Angus Cundey, a past president of the Federation of Merchant Tailors, Chairman World Congress of Master Tailors 1973, President Master Tailors Benevolent Association and a founder of Savile Row Bespoke, just a few of the many accolades he has acquired throughout an illustrious career.
Unbeknown to him, Angus was not just joining the family firm, but also taking on the role as custodian of tailoring history. Henry Poole has an impressive archive, featuring sales ledgers dating back to 1846 with orders from celebrated customers such as Charles Dickens, Emperor Haile Selassie, Tsar Alexander ll of Russia, Emperor Hirohito of Japan, Dr Livingstone, Buffalo Bill, the Royal Household and Winston Churchill. The latter was another customer reluctant to pay his tailor’s bill and when he became Prime Minister in 1940, a member of staff at Henry Poole, in desperation, sent the outstanding bill to Number 10 Downing Street. The bill was paid immediately, but Churchill never visited Henry Poole again!
Although Angus’s father, Samuel Cundey, made no reference to this great legacy, he did set in motion a plan that continues to reap benefits for British tailoring to this day. “I had two weeks’ holiday and was then sent to Paris,” recalled Angus. “Our Paris branch had been ransacked by the Germans in 1940 and we never opened it again, so I was sent to learn to sew at Lanvin Menswear. They showed me how to pad collars and even how to hold a needle, but more importantly for me, and for Henry Poole, they taught me French.”
After Paris and National Service – Angus drove ambulances for the RAF in East Anglia – he spent time at the Tailor and Cutter Academy, before heading through the doors of Henry Poole. However, it was not long before Angus was back in Paris.
“My father had written to all our pre-war French customers in 1963 and said I am sending my son with cloth samples and measuring tape. Business took off and so I began to take our head cutter with me. This was really the start of my career because the Paris business became quite big and we acquired some wonderful customers in Paris.
With such fond memories of Paris and possible plans to open again in the French capital, “maybe sharing with a shirt maker”, it is a surprise to learn that Angus voted to leave in the recent EU Referendum. His reasoning is simple though. “Henry Poole has always been a totally international company,” he says. “The EU is really not so busy as it once was. Switzerland is busier than Paris and America accounts for 40% of our business. The UK is 32%, while the EU accounts for 11%, but we also do 11% in Japan and we would like to extend our business in China and even more in Japan.”
Leave or not though, Angus remains in regular contact with the EU Commission thanks to his work on creating a geographical indicator (GI) for Savile Row with the Savile Row Bespoke Association (SRB), which he co-founded some 15 years ago. This pioneering work aims to protect the name Savile Row in a similar way to the existing protection for foods such as champagne and Parma ham. “As it stands at the moment you cannot protect the name Savile Row as it’s the name of a place, but we have registered Savile Row Bespoke. Despite Brexit I remain very confident of it working successfully – a wine maker in Kent is not going to suddenly produce white wine and call it champagne is he?”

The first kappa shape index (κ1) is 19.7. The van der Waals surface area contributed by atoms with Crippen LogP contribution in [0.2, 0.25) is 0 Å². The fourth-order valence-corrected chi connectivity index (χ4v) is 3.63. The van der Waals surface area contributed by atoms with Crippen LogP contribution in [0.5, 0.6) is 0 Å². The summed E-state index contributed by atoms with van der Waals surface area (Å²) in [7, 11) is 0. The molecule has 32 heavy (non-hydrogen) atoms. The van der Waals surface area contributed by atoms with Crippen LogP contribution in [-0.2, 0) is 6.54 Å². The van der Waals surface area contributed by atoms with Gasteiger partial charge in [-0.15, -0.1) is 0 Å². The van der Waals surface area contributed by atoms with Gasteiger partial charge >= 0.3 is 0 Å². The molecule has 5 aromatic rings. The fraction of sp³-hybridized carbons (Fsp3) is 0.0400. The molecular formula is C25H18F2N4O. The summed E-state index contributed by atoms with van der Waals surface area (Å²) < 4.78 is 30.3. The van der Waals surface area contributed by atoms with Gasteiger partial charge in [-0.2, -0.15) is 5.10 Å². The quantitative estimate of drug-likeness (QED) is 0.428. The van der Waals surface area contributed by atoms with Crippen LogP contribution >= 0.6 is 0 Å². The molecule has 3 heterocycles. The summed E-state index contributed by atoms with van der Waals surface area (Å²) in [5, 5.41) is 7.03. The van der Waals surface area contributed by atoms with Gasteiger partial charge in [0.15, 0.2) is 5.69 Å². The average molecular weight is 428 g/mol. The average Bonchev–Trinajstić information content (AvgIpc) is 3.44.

An unlikely supporter of SRB’s GI campaign is the GMB union. During the annual wage negotiation for the Savile Row tailors, which Angus still oversees, there was a discussion about GI. The union was immediately behind the campaign. “They realise it will protect their workers and so have been really helpful,” said Angus. “They explained that they have a branch in Brussels and offered the services of their European officer Kathleen Walker. The upshot is that we have already addressed the 300 delegates in the European Parliament and are now in touch with a chap in Switzerland who looks after the whole of the wine and food GI and he is keen on getting involved on our behalf.”
The success of the GI campaign would be the perfect way for Angus to conclude a glittering career in Savile Row. He can take much of the credit for ensuring that Savile Row tailoring remains revered to this day, although this part of London looked very different when he first took up a needle at Henry Poole in the 1950s.
Aged 79, Angus can now start to think about time spent away from Savile Row – maybe relaxing with his wife at their Suffolk home or enjoying adventures in his cherished vintage Frazer Nash. And with the seventh generation of the Poole/Cundey family already firmly established at 15 Savile Row – son Simon is Managing Director and co-owner of Henry Poole – Angus knows that his beloved Savile Row is in safe hands and thriving.